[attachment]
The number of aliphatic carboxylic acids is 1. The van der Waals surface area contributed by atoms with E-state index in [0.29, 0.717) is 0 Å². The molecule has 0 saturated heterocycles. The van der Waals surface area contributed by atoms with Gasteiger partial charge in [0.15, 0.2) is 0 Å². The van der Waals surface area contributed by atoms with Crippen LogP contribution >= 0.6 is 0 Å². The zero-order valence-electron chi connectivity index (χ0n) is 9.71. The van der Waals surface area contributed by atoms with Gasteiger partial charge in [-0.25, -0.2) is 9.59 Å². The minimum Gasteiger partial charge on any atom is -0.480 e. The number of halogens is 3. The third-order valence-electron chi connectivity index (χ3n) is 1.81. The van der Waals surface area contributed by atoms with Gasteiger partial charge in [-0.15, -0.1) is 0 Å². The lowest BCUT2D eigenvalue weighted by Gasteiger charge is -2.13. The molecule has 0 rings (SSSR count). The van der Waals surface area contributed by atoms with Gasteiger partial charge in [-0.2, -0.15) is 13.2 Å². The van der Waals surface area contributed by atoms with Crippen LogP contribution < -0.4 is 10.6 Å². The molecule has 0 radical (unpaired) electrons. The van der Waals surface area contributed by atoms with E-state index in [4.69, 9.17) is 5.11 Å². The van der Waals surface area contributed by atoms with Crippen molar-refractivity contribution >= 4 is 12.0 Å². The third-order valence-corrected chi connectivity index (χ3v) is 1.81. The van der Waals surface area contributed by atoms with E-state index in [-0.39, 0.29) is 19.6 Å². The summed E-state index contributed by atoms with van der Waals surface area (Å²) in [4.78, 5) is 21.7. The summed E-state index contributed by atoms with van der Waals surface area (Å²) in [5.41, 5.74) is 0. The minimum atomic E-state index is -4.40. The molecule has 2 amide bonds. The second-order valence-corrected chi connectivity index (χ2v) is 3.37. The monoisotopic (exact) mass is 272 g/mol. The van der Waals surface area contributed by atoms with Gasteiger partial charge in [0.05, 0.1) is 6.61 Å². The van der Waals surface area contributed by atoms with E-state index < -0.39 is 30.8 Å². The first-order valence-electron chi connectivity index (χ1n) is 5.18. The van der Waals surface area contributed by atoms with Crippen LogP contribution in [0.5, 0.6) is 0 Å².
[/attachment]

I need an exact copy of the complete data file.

The number of aliphatic carboxylic acids is 1. The van der Waals surface area contributed by atoms with E-state index in [0.29, 0.717) is 0 Å². The molecule has 0 saturated heterocycles. The van der Waals surface area contributed by atoms with Gasteiger partial charge in [0.15, 0.2) is 0 Å². The van der Waals surface area contributed by atoms with Crippen LogP contribution >= 0.6 is 0 Å². The zero-order valence-electron chi connectivity index (χ0n) is 9.71. The van der Waals surface area contributed by atoms with Gasteiger partial charge in [-0.25, -0.2) is 9.59 Å². The minimum Gasteiger partial charge on any atom is -0.480 e. The number of halogens is 3. The third-order valence-electron chi connectivity index (χ3n) is 1.81. The van der Waals surface area contributed by atoms with Gasteiger partial charge in [-0.15, -0.1) is 0 Å². The lowest BCUT2D eigenvalue weighted by Gasteiger charge is -2.13. The molecule has 0 rings (SSSR count). The van der Waals surface area contributed by atoms with Gasteiger partial charge in [-0.2, -0.15) is 13.2 Å². The van der Waals surface area contributed by atoms with Crippen LogP contribution < -0.4 is 10.6 Å². The molecule has 0 radical (unpaired) electrons. The van der Waals surface area contributed by atoms with E-state index in [4.69, 9.17) is 5.11 Å². The van der Waals surface area contributed by atoms with Crippen molar-refractivity contribution >= 4 is 12.0 Å². The third-order valence-corrected chi connectivity index (χ3v) is 1.81. The van der Waals surface area contributed by atoms with E-state index in [-0.39, 0.29) is 19.6 Å². The summed E-state index contributed by atoms with van der Waals surface area (Å²) in [4.78, 5) is 21.7. The summed E-state index contributed by atoms with van der Waals surface area (Å²) in [5.41, 5.74) is 0. The minimum atomic E-state index is -4.40. The molecule has 2 amide bonds. The second-order valence-corrected chi connectivity index (χ2v) is 3.37. The monoisotopic (exact) mass is 272 g/mol. The van der Waals surface area contributed by atoms with Gasteiger partial charge in [0.05, 0.1) is 6.61 Å². The van der Waals surface area contributed by atoms with E-state index < -0.39 is 30.8 Å². The first-order valence-electron chi connectivity index (χ1n) is 5.18. The van der Waals surface area contributed by atoms with Crippen LogP contribution in [0.5, 0.6) is 0 Å².